Precise Point Positioning via EGNOS: a disruptive new approach to satellite navigation, with huge commercial potential
French space agency CNES and Thales Alenia Space conducted a demonstration under real conditions in July 2016 that will bring significant new evolutions to the satellite navigation market. The demonstration was designed to validate the performance of Precise Point Positioning (PPP) technology via an EGNOS satellite. PPP paves the way for exciting new capabilities that will address the needs of a wide variety of users, whether in agriculture, civil engineering, surveyors, machine guidance, oil drilling, etc. In other words, just about all applications requiring positioning precision well under one meter.
Satellite navigation: in the beginning…
Global navigation satellite systems (GNSS) now in service worldwide include amongst others GPS, GLONASS and shortly Galileo. These GNSS are augmented with so-called satellite-based augmentation systems (SBAS), such as EGNOS, which handles "Safety of Life" services for civil aviation in particular. GNSS offers real-time positioning accuracy of about 2 to 3 meters, which improves to the 1 meter class when paired with SBAS systems, while also enhancing integrity. The PPP technology available today, improves positioning accuracy to less than 10 centimeters, still in real time, and complying with a perfect complementarity with existing GNSS.
What is Precise Point Positioning via EGNOS?
The PPP demonstration carried out in July 2016, was led by Thales Alenia Space, in conjunction with CNES, and with support from the European GNSS Agency (GSA), the European Space Agency (ESA), satellite operator SES and ESSP (a company handling EGNOS operations and service provision).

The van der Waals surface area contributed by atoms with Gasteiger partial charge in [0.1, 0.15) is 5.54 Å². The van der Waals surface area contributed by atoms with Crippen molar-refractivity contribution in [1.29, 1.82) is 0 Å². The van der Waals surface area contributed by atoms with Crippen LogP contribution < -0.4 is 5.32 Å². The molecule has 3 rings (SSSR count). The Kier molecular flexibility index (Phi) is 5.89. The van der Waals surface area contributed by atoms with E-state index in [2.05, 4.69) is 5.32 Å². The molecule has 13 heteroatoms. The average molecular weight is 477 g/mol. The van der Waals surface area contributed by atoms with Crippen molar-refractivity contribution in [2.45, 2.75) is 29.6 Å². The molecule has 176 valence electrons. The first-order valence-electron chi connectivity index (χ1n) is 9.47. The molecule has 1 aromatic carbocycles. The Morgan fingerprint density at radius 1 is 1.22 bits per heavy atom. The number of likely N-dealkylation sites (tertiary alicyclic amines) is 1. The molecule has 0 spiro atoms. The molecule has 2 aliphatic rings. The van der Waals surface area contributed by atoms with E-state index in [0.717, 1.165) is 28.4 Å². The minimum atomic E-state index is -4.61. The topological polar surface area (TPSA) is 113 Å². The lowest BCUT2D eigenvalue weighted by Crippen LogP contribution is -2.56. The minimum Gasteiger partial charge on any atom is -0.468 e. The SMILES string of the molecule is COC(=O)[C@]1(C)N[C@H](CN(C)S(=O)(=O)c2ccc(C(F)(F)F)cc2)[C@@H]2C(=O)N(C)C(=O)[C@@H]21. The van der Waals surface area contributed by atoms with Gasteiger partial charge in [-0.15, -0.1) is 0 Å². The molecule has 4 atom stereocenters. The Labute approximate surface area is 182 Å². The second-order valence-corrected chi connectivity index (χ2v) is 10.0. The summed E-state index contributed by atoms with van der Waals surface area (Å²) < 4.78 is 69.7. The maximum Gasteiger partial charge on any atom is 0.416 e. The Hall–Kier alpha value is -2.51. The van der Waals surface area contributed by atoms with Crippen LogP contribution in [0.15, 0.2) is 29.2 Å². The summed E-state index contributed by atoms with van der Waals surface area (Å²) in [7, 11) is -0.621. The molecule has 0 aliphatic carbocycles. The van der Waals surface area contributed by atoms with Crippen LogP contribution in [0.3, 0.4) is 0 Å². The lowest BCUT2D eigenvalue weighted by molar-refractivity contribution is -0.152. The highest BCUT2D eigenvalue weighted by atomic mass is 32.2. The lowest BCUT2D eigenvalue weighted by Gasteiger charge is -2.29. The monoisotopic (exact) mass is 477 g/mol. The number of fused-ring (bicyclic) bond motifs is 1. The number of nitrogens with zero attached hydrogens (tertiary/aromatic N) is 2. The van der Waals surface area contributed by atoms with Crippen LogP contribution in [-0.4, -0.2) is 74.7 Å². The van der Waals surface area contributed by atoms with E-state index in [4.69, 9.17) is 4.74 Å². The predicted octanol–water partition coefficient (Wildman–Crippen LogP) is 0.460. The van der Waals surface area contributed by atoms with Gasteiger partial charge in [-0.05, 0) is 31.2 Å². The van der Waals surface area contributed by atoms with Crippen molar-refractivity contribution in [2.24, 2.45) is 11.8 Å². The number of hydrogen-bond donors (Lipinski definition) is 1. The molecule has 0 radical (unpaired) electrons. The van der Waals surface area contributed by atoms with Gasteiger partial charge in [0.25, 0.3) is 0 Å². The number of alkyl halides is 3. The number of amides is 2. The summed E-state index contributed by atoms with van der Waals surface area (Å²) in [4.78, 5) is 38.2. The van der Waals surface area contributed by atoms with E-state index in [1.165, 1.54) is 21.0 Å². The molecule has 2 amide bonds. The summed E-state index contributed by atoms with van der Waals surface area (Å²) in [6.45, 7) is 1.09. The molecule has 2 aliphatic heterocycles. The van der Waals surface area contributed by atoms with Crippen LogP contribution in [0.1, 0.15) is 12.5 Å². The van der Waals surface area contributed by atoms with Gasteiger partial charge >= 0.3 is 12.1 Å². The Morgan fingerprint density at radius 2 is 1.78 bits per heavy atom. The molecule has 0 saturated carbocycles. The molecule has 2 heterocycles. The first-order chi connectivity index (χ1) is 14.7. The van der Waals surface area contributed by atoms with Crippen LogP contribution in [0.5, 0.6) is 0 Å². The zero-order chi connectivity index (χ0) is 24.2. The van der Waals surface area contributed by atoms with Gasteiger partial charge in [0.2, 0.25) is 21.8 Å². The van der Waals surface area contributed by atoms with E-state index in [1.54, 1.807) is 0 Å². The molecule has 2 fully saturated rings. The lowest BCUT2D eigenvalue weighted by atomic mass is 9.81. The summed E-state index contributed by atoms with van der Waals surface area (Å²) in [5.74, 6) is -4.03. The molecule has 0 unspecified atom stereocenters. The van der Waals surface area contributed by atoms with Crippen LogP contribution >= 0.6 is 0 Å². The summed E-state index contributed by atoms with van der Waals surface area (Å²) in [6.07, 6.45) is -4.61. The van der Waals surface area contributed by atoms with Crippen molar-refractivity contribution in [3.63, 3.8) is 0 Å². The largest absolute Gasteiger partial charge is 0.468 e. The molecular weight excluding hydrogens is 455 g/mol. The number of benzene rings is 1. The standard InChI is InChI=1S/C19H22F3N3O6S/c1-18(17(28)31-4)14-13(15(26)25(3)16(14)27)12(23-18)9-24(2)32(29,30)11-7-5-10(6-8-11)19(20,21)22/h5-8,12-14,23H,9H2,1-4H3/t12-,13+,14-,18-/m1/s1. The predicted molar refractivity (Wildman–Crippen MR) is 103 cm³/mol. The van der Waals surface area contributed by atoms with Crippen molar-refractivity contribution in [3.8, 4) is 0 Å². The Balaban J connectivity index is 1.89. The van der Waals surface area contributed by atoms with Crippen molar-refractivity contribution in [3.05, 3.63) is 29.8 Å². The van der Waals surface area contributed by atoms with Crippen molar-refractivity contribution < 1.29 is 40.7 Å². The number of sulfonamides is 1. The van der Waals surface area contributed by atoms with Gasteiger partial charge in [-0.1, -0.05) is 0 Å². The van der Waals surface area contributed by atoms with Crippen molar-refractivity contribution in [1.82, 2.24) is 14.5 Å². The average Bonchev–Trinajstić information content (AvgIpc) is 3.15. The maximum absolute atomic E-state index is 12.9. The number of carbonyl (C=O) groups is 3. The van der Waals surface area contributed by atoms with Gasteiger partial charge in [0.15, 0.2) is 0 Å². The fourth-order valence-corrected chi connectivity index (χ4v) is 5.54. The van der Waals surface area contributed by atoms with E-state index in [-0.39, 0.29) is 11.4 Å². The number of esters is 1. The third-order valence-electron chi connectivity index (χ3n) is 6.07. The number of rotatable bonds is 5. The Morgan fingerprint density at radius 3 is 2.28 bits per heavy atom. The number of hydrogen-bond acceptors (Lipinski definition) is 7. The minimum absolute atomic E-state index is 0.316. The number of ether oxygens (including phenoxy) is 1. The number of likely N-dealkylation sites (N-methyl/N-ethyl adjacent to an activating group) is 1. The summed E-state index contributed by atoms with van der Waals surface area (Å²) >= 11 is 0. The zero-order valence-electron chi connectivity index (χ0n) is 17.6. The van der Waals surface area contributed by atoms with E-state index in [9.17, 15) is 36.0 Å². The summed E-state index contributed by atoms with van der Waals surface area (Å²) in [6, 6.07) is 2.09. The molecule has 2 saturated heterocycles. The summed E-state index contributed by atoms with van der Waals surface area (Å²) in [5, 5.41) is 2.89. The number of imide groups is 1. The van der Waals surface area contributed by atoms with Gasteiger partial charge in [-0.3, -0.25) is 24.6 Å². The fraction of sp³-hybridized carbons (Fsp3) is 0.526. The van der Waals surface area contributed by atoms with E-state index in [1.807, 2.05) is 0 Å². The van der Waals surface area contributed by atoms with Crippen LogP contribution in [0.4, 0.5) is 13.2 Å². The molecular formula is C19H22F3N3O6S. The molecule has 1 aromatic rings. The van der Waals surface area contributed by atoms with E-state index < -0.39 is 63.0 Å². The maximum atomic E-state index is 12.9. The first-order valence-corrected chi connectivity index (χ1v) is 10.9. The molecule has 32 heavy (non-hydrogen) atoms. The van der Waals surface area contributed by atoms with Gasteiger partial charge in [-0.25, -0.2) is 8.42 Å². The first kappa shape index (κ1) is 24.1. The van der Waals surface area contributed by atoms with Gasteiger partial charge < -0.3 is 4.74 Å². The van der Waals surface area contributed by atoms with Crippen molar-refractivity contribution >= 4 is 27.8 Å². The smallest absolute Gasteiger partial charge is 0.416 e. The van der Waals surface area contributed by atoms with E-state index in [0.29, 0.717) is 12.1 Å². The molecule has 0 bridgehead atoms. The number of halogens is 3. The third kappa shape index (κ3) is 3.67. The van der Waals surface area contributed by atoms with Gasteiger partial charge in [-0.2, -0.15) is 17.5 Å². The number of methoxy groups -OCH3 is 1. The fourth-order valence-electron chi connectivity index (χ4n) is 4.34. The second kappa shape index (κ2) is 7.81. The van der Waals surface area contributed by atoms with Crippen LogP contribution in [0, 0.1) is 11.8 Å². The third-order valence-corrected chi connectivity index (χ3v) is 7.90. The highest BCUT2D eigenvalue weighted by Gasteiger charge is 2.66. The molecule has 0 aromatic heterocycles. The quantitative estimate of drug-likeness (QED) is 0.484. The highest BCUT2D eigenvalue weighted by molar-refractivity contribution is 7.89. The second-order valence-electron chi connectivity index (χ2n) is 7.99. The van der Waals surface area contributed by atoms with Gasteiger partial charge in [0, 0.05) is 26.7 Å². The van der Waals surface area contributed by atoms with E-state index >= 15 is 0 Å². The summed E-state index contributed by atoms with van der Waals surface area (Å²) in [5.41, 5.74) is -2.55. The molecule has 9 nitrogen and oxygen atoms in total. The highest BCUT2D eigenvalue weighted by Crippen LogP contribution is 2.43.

It entailed the transmission of a "Galileo like" PPP signal in real time, using the EGNOS payload in the Astra-5B geostationary satellite, over its coverage area. During this demonstration phase, the PPP signal was received by a GPS/GLONASS/Galileo compatible receiver at CNES’s Toulouse facility, using software that had been customized to simultaneously pick up PPP and GNSS signals. The signal was then processed using an algorithm developed by the CNES (integrating PPP corrections to the real-time measurements of GPS and GLONASS), resulting in positioning accuracy to within 10 centimeters via an autonomous GNSS receiver, without requiring any ground infrastructure.
A promising debut… and explosive growth potential!
This real-time demonstration showed that the "PPP via EGNOS " project could already achieve centimeter-level precision anywhere within EGNOS coverage. PPP technology is compatible with the GNSS E5B bandwidth on the SES-5 and Astra 5B satellites used for the EGNOS system. EGNOS already has space and ground infrastructures capable of adding the "PPP via EGNOS" transmission capability for a small investment, thus offering significant commercial growth prospects in a hopefully near future.
It’s also worth noting that "PPP via EGNOS" uses a "Galileo like" signal that can be demodulated by any Galileo compatible receiver, pending a simple software upgrade. This service can therefore be marketed quickly and easily to end-users. The market is taking a growing interest in PPP, all the more so since the signal in question can be received in the coverage zones of the Astra-5B and SES-5 satellites, each encompassing Europe and Africa. In Africa, for example, or in the Scandinavian countries, a farmer or a surveyor could easily take advantage of the powerful "PPP via EGNOS" signal and enjoy centimeter-level positioning accuracy.
Thales Alenia Space is prime contractor for the EGNOS system, and is also in charge of the Galileo Mission Segment (GMS), the Galileo Security Facility (GSF) and Galileo system assistance. With this latest technological advance, Thales Alenia Space once again spotlights its European leadership in satellite navigation for the European Union and all users.